I am on one hand happy for him as I remember how exciting it was to have my own place and be on my own. But I am already feeling sad because I won't be hearing his footsteps coming in after getting off work. There's something about knowing your kids are home and safe in bed that helps a mother sleep, even if the kid is 21 years old and a police officer.

Is it normal to have such a hard time letting your youngest go? Maybe I need some counseling! I am sure Officer Tim's dad and sister would say so.

I wish you the best Police Officer Tim and youngest son and my prayers will continue for your safety in your job and also that you grow and mature in wisdom and character. You'll always be "my baby" though. Love you!!!

Quote for the Day...

"Are the things you're living for worth Christ dying for?"

Leonard Ravenhill

Tuesday, June 23, 2009

Thermometer is reading 100 degrees outside!

It's hot outside...

My local Red Cross is setting up a "cooling center" today because our heat index is suppose to be from 100 degrees to 110 degrees. Be sure and check on your friends and the elderly in this heat. I remember my Great Aunt would always sit with the windows closed and when I would turn on the air conditioning she would wait until I left and then turn it back off again. That's what happens when you have been through the depression.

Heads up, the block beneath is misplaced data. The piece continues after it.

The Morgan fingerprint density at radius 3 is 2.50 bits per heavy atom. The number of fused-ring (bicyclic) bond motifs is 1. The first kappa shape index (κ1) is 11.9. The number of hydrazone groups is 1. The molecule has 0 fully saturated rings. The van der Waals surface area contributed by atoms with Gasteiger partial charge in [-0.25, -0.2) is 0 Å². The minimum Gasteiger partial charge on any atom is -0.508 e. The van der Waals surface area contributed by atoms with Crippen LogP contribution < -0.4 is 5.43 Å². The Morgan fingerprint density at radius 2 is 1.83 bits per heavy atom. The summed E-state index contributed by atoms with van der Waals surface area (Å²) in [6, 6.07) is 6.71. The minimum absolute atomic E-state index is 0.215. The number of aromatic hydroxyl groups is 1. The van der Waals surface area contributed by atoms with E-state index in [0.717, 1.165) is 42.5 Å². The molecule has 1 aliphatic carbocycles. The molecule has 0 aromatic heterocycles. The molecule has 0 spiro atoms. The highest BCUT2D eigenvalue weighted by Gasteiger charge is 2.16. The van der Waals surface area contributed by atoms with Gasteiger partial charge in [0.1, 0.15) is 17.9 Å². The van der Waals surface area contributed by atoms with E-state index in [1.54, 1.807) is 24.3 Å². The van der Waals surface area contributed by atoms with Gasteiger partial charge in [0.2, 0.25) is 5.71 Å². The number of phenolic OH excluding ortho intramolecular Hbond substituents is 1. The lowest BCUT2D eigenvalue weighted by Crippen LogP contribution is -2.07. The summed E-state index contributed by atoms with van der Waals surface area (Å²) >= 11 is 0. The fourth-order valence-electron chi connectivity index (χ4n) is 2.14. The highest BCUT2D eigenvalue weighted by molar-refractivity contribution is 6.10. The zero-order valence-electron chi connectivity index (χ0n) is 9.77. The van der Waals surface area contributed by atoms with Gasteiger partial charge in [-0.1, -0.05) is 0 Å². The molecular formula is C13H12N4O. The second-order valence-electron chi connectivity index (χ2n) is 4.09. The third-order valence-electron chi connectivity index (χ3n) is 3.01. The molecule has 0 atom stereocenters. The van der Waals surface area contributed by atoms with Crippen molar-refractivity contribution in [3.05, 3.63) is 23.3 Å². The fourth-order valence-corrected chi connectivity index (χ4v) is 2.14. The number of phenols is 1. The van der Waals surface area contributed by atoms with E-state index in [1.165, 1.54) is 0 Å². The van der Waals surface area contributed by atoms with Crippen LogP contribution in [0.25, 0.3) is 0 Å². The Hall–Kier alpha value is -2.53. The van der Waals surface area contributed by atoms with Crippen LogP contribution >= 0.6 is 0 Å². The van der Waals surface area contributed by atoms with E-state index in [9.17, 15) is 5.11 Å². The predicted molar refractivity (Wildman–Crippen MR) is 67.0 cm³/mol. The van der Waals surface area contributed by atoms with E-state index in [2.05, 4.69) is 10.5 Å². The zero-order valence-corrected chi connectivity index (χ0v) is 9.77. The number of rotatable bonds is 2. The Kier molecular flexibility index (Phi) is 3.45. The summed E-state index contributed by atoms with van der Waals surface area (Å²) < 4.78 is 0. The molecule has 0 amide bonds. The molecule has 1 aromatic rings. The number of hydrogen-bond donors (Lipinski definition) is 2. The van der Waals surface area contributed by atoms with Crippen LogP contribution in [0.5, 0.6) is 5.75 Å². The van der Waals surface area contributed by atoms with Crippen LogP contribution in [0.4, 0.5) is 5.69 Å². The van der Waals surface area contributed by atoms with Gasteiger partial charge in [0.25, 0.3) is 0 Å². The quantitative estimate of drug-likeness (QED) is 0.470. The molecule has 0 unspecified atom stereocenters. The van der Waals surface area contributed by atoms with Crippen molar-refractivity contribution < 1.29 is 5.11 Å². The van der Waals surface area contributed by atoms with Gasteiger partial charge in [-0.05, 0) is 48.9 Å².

So let's look out for one another! And keep cool!

Monday, June 22, 2009

Can you remember doing this as a kid?







Eventually Koda peeled off his pullup and went "a La Natural" but mom wouldn't let me put any of those pictures up on the blog.
Good place as any to dry the underwear after playing in the sprinkler. What a fun way to beat the heat!
Do you remember running through the sprinkler when you were a kid? Some things never change!

It's all about the well...

Grandson Caleb had been working up at the barn helping his dad with the combine when a trip to the farm store was in need of. So Tool Belt Jim took advantage of the opportunity and had him help him run the wire and pipe for the well. We have a drilled well on the property and want to use it as an alternate source of water. Will need to get it tested but if all else fails, we can water the animals and the garden with it and save on our water bill. Just another way to prepare for hard times. Have your own water supply available if possible.







The Homestead is Ablaze with color and growth...

Come and have a seat on the porch in the cool of the evening and let me show you what's happening around the homestead.